Purpose: To examine the utilization and potential uses and problems of electronic communication with patients.
Methods: University and college health centers were surveyed about the type of utilization and policies of electronic communication with patients. The survey group consisted of 99 health centers predominantly serving students representing small-, medium-, and large-sized public and private colleges and universities. Eighty-nine health centers completed the survey.
Results: Of the responding health centers, 63.6% use some form of electronic communication with patients. Twenty-seven percent of the health centers give out some form of medical advice via E-mail or the Internet; 14.7% give out some laboratory results via E-mail; 3.4% make appointments via E-mail; and 63.6% give out administrative advice by E-mail. While there was consistent concern expressed about confidentiality and security, only five health centers had a policy about electronic communication. Uses were most common in nonclinical areas but did include health education, Web sites, medical advice, laboratory results, appointment-making or confirmation, and contacting hard-to-reach patients including those studying abroad.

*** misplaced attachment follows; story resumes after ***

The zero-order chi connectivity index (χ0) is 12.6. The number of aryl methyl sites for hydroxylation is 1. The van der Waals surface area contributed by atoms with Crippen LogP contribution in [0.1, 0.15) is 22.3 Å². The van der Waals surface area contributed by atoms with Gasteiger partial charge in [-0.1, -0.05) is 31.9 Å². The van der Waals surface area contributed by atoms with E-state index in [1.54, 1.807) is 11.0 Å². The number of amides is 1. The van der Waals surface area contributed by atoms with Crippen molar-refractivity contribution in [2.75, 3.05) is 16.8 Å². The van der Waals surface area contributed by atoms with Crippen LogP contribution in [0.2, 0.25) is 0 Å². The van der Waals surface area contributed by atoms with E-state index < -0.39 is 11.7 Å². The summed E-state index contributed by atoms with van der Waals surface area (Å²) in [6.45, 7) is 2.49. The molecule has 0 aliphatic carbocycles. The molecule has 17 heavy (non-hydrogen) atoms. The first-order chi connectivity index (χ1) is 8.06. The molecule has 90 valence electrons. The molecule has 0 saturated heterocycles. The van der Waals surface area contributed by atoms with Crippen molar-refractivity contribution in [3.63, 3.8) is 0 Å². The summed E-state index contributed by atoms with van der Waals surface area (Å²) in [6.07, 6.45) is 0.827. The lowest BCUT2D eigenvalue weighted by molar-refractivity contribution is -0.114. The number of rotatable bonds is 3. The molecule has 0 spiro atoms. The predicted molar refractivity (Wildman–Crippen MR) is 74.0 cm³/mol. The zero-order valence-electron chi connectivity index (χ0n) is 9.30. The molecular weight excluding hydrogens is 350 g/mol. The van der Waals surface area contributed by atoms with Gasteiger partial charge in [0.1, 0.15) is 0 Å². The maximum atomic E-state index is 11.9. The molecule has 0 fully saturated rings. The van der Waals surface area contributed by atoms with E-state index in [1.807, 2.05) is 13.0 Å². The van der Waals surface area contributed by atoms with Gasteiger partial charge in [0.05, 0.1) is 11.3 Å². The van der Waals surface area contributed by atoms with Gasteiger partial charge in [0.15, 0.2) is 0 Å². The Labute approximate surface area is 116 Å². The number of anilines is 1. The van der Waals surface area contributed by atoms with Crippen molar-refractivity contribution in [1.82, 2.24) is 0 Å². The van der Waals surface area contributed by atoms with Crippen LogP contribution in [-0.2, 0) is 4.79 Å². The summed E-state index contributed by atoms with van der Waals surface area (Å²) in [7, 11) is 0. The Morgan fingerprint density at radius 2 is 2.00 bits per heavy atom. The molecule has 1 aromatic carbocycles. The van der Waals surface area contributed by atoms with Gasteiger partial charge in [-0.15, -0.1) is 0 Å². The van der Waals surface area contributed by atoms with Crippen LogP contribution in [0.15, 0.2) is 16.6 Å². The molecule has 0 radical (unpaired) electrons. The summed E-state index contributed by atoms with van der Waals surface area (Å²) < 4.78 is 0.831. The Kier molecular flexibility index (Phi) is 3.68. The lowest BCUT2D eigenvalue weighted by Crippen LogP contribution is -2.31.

Conclusions: While electronic communication with patients was common, provision of direct medical advice was less common. Issues receiving little attention include determining the types of electronic communication that is acceptable to staff and students, determining the level of security of their current information system, educating staff about confidentiality and security issues, and establishing a comprehensive policy regarding electronic communication with patients.